These countries are pouring money and resources into their clubs at massively financially unsustainable rates for the simple reason that they are not in this to make money. They have purchased these clubs for political reasons, engaging in what has come to be known as “sportswashing” as they hope to use their involvement in sports to improve their nations’ global standing and reputation.

Traditional ownership structures simply cannot financially compete with these petrostate-controled clubs. The payroll of PSG, which has now won Ligue 1 eight times since 2013, is estimated to be close to $400 million.

While Liverpool nearly topped Manchester City for the league title last year, things have swiftly and surprisingly come crashing down this year. John Henry’s Liverpool currently sit just eighth in the Premier League table, and have recently lost to two teams in the relegation zone. We’re not even halfway through the season, but their title hopes are essentially dead. The goal for Liverpool, now, is to secure a top-four finish and a spot in next year’s Champions League.

Part of Liverpool’s struggles have been attributed to injuries and exhaustion; the team played six more games than anyone else last year as they attempted to win an unprecedented “quadruple” (titles in the Premier League, Champions League, FA Cup, and League Cup). But blame has also found it’s way to John Henry. FSG was criticized for not spending aggressively enough to improve the team in this past summer’s transfer market, with even manager Jurgen Klopp calling out ownership with language that should sound familiar to anyone on Red Sox Twitter. “Let me say it like this,” Klopp said, as Liverpool essentially sat out of the end of the transfer window, “from time to time I would be ready to risk a bit more.”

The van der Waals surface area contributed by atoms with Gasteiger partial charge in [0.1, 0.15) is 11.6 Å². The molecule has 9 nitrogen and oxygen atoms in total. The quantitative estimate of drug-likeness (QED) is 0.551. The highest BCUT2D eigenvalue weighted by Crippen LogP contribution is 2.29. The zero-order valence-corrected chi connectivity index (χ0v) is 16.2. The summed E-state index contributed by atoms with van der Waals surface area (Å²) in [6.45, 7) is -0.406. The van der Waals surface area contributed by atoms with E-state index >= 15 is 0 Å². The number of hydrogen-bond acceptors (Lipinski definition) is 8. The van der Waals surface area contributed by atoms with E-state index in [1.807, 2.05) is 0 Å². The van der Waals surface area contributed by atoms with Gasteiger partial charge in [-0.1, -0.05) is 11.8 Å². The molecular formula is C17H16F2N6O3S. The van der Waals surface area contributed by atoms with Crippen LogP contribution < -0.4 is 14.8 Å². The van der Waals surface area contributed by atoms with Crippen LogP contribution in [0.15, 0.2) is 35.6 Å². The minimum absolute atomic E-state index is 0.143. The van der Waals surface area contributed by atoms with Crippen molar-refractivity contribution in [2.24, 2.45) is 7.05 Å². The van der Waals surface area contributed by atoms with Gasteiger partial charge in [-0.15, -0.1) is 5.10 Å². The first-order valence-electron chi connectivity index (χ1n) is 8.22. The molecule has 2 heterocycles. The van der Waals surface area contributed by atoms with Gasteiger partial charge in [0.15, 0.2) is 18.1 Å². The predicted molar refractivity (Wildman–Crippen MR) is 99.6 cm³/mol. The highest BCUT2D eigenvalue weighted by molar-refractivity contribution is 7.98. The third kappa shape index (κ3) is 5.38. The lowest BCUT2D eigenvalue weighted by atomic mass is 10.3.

Ultimately, I believe that John Henry is selling Liverpool for the simple reason that he has no interest in risking more. It is becoming increasingly clear that petrostates will financially dominate European soccer for years to come. Henry may believe that it will not be possible for Liverpool to both compete with Manchester City and turn a profit at the same time. Cashing out now, when it looks like Liverpool’s Champions League money may dry up soon, might be the most lucrative move.

So how might this effect the Red Sox? It almost certainly won’t. You might be thinking that Henry is trying to get out of the sports empire game and, thus, that the Red Sox might be up for sale next. But that seems unlikely given that he only recently purchased the Pittsburgh Penguins and is reportedly in the market for an NBA team. If you’re thinking that the sale might impact the Red Sox payroll in any way, that’s unlikely, too. It’s a common misconception among fans that owners use their personal money to fund their teams. They don’t. Each MLB team is self-sustaining; the Red Sox payroll comes out of the Red Sox bank account, not John Henry’s.

John Henry spent years living like a European soccer king. But, ultimately, he’s an American businessman. And right now, owning Liverpool just might not be good for business.